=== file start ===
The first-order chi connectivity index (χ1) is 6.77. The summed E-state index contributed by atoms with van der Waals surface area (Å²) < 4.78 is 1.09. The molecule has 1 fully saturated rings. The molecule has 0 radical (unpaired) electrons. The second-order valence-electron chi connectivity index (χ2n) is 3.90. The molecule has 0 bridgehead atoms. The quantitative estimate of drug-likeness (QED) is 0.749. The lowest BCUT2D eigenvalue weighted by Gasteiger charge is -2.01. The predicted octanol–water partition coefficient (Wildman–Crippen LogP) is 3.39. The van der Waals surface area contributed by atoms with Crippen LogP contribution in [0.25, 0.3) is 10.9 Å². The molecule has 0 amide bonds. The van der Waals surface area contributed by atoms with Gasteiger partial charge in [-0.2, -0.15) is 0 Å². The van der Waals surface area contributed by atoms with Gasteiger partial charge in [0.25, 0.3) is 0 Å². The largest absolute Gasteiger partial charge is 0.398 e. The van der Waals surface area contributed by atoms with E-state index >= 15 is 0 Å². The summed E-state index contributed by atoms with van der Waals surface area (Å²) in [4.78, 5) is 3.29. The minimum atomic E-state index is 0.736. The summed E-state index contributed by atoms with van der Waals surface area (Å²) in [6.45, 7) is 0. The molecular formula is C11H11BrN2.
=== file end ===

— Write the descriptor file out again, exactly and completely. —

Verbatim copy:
The first-order chi connectivity index (χ1) is 6.77. The summed E-state index contributed by atoms with van der Waals surface area (Å²) < 4.78 is 1.09. The molecule has 1 fully saturated rings. The molecule has 0 radical (unpaired) electrons. The second-order valence-electron chi connectivity index (χ2n) is 3.90. The molecule has 0 bridgehead atoms. The quantitative estimate of drug-likeness (QED) is 0.749. The lowest BCUT2D eigenvalue weighted by Gasteiger charge is -2.01. The predicted octanol–water partition coefficient (Wildman–Crippen LogP) is 3.39. The van der Waals surface area contributed by atoms with Crippen LogP contribution in [0.25, 0.3) is 10.9 Å². The molecule has 0 amide bonds. The van der Waals surface area contributed by atoms with Gasteiger partial charge in [-0.2, -0.15) is 0 Å². The van der Waals surface area contributed by atoms with Gasteiger partial charge in [0.25, 0.3) is 0 Å². The largest absolute Gasteiger partial charge is 0.398 e. The van der Waals surface area contributed by atoms with E-state index >= 15 is 0 Å². The summed E-state index contributed by atoms with van der Waals surface area (Å²) in [4.78, 5) is 3.29. The minimum atomic E-state index is 0.736. The summed E-state index contributed by atoms with van der Waals surface area (Å²) in [6.45, 7) is 0. The molecular formula is C11H11BrN2.